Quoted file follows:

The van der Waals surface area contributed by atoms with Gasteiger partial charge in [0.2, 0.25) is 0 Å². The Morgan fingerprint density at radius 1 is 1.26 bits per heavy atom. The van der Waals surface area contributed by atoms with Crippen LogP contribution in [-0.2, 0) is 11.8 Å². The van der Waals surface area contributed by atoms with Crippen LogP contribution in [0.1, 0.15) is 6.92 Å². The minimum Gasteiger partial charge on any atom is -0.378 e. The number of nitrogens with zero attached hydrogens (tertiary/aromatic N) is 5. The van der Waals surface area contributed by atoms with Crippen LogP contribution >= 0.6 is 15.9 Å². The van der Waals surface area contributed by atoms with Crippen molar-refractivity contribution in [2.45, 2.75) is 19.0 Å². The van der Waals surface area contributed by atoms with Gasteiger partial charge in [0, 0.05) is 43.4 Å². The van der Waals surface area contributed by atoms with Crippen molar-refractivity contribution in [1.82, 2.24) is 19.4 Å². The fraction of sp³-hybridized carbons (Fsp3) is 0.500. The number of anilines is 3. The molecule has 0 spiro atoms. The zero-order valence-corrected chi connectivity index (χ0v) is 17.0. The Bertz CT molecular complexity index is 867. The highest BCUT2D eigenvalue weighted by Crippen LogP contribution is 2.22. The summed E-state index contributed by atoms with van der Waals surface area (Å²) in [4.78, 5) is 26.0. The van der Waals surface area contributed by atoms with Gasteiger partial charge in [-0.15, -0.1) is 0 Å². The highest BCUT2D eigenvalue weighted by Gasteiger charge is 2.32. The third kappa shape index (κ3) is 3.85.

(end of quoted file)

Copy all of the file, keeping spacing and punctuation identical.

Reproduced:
The van der Waals surface area contributed by atoms with Gasteiger partial charge in [0.2, 0.25) is 0 Å². The Morgan fingerprint density at radius 1 is 1.26 bits per heavy atom. The van der Waals surface area contributed by atoms with Crippen LogP contribution in [-0.2, 0) is 11.8 Å². The van der Waals surface area contributed by atoms with Crippen LogP contribution in [0.1, 0.15) is 6.92 Å². The minimum Gasteiger partial charge on any atom is -0.378 e. The number of nitrogens with zero attached hydrogens (tertiary/aromatic N) is 5. The van der Waals surface area contributed by atoms with Crippen LogP contribution >= 0.6 is 15.9 Å². The van der Waals surface area contributed by atoms with Crippen molar-refractivity contribution in [2.45, 2.75) is 19.0 Å². The van der Waals surface area contributed by atoms with Gasteiger partial charge in [0, 0.05) is 43.4 Å². The van der Waals surface area contributed by atoms with Crippen molar-refractivity contribution in [1.82, 2.24) is 19.4 Å². The fraction of sp³-hybridized carbons (Fsp3) is 0.500. The number of anilines is 3. The molecule has 0 spiro atoms. The zero-order valence-corrected chi connectivity index (χ0v) is 17.0. The Bertz CT molecular complexity index is 867. The highest BCUT2D eigenvalue weighted by Crippen LogP contribution is 2.22. The summed E-state index contributed by atoms with van der Waals surface area (Å²) in [4.78, 5) is 26.0. The van der Waals surface area contributed by atoms with Gasteiger partial charge in [-0.15, -0.1) is 0 Å². The highest BCUT2D eigenvalue weighted by Gasteiger charge is 2.32. The third kappa shape index (κ3) is 3.85.